Trivia: The novel Casino Royale, the first James Bond novel, was originally published on April 13, 1953. Pierce Brosnan was born on May 16, 1953, making him one month and three days younger than Bond the character. This Bond film marks the first time the character had existed longer than the actor playing him.

Phixius Premium member

Trivia: The tank chase in St. Petersburg took around six weeks to film.

Trivia: In the lower left of Boris' computer screen in Severanya there is a rotating cube with different Star Trek icons in it.

Trivia: At the beginning, Bond initially sets the bomb's timing device for six minutes. Read it backwards and you get 006 - as in Agent 006, Alec Trevelyan.

Trivia: Famke Janssen broke one of her ribs whilst filming the fight scene with Bond in the sauna.

Trivia: Kate Gayson appears briefly as an extra in the casino scene. She is the daughter of Eunice Gayson, the first actress to appear as the same Bond girl in two films: Sylvia Trench. The second actress will be Léa Seydoux, reprising her role of Madeleine Swann from Spectre in the upcoming No Time To Die.

Harry
Goldeneye mistake picture

Continuity mistake: When Bond and Natalia eject from the helicopter, you can clearly see two white parachutes, but when the capsule lands, in two scenes you see the parachutes being red and white. (01:12:20)

More mistakes in Goldeneye

Natalya Siminova: Do you destroy every vehicle you get into?
James Bond: Standard operating procedure.

More quotes from Goldeneye

Question: How did Alec survive being shot at the start only to return later in the film. It's something that I can't figure out, as James saw him get shot.

Ssiscool Premium member

Chosen answer: The real answer, which I believe was explained better in the game or in special features. Regardless, I did hear, is that Ourumov wasn't aiming directly at Alec's head, but to the side and shot the ground behind him. But made it look like he shot him in the head. Alec would have felt the bullet whiz by him.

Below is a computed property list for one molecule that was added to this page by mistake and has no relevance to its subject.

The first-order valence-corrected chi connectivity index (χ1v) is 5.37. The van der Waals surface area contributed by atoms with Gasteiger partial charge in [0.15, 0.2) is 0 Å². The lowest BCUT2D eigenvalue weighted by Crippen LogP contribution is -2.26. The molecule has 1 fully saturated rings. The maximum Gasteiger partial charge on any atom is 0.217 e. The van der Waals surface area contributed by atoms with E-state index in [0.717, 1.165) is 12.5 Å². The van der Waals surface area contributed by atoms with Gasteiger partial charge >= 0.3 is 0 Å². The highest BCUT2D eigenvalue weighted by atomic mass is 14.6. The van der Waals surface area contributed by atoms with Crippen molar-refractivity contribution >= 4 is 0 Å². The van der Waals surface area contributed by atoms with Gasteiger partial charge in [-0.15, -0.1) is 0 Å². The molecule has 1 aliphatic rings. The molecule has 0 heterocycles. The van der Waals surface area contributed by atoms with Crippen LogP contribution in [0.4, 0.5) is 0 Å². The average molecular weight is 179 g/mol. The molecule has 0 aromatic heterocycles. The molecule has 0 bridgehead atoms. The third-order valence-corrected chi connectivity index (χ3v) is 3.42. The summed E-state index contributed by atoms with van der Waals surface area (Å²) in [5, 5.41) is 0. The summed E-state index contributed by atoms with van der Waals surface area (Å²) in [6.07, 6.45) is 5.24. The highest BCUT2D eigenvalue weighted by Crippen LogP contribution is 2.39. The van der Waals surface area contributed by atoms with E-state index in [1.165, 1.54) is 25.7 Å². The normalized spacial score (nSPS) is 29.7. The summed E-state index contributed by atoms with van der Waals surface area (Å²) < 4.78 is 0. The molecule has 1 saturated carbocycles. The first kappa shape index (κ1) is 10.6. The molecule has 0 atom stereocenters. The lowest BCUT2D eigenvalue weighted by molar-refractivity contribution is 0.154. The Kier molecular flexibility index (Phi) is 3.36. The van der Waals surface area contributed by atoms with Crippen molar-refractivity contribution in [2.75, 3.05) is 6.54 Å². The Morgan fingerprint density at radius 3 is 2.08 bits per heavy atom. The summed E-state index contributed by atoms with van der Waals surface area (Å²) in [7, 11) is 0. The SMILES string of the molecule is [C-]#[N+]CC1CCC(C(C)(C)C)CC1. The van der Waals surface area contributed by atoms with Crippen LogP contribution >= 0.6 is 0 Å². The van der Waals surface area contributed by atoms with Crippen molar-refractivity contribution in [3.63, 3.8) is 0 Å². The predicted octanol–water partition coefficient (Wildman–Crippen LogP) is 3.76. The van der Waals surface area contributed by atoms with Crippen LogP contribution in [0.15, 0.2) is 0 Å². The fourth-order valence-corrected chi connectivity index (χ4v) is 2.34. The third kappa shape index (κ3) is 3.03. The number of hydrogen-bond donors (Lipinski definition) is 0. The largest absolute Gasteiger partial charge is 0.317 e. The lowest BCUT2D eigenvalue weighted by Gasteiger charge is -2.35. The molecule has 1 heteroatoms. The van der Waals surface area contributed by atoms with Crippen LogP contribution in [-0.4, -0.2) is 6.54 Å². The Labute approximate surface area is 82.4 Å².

Quantom X Premium member

That makes more sense.

Ssiscool Premium member

It has been a while since I watched the movie, and my copy is a VHS... but I believe if you watch very closely you can actually see the bullet hit the ground behind him with a tile breaking. I don't remember for sure if you can, but I seem to remember they did add that little effect.

Quantom X Premium member

Answer: He was shot with a blank cartridge. What that means is that the casing in the gun chamber didn't contain a live bullet; instead of killing him, the gun simply gave off a realistic flash that tricked Bond into thinking Alec had been shot. As explained later in the film, Alec's death was staged between himself and Ourumov.

Cubs Fan

Ourumov shot Alec and the Russian soldier with the same gun but, only the soldier was actually killed.

Wouldn't James know it was a blank round? Lack of blood for example?

Ssiscool Premium member

Answer: But what about the Russian soldier who was nervous and fired at the gas tanks, only to be shot by Ourumov? Did he fake his death too?

That's a valid point. Ourumov never reloaded.

Ssiscool Premium member
More questions & answers from Goldeneye